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When I decided to become a doctor halfway through college, I had no one to advise me. No one in my family was a doctor and I had little idea of what was required to get into medical school. The counselors at my college gave me generic advice, hardly paying any attention to who I was as a person. In fact, they actively told me not to pursue medical school because, as an engineering major, my GPA would be too low.
The first time I applied to medical school out of college, I was rejected. And when I say rejected, I mean that I didn't receive a single secondary application, let alone an interview, from any school I had applied to. I turned to unreliable online forums where users complained how their 99th percentile MCAT score and 4.0 GPA wouldn't gain them admission. Online advisers cost thousands of dollars, which seemed a ridiculous amount of money to pay. I was frustrated and stuck. After consulting some friends, I made changes to my application, my personal statement, and was much more attuned to the admissions cycle process. Despite the odds, I applied again.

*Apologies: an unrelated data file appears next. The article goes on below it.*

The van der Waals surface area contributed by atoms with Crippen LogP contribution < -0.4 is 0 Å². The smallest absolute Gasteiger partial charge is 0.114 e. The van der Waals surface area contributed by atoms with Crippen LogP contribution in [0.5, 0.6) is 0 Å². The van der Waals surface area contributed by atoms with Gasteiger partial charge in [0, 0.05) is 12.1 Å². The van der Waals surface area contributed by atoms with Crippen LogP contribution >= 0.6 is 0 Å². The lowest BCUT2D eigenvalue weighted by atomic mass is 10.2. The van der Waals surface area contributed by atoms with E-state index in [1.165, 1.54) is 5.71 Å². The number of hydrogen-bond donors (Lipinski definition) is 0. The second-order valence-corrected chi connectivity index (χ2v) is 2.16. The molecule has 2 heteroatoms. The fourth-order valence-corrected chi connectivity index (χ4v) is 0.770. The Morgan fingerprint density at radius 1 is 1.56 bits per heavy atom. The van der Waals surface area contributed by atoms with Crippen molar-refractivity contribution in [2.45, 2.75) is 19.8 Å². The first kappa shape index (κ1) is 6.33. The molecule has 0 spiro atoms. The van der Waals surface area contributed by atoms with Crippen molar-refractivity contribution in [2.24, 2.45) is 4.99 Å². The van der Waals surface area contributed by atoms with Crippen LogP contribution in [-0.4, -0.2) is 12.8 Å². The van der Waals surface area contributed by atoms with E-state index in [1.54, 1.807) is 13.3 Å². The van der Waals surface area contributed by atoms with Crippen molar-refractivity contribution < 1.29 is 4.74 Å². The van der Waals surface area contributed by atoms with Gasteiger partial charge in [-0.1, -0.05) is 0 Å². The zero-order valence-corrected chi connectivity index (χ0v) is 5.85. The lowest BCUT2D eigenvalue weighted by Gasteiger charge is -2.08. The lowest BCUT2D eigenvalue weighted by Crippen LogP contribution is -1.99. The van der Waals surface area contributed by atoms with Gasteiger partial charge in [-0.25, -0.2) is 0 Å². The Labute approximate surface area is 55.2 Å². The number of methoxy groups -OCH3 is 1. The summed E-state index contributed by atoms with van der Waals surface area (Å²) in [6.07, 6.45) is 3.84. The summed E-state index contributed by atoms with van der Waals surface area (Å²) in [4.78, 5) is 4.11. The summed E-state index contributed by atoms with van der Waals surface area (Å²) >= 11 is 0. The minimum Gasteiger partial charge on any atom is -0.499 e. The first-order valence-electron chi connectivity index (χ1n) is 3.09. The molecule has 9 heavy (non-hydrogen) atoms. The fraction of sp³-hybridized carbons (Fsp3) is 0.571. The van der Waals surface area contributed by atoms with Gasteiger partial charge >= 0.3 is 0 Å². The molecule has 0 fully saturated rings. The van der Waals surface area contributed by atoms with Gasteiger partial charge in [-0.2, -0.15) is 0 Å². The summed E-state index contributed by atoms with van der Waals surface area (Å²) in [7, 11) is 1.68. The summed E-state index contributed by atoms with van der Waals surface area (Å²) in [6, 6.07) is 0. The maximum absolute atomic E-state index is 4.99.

I got 14 interview invites and 3 acceptances to medical schools across the nation.
Once I was in medical school, I realized that all my classmates arrived from incredibly diverse backgrounds and experiences. The typical premedical mold that counselors like to force us into wasn't applicable anymore. The misinformation spread online wasn't accurate. In front of me was living proof that one's unique qualities and story render one more valuable as a physician than test scores alone. Shouldn't our advising reflect the same?
That's why I started LeanOn, crafting our algorithmic engine in between anatomy and biochemistry classes during medical school. I hope you explore why, how, and what LeanOn does that makes it the most innovative premedical advising group.
Roheet Kakaday, MD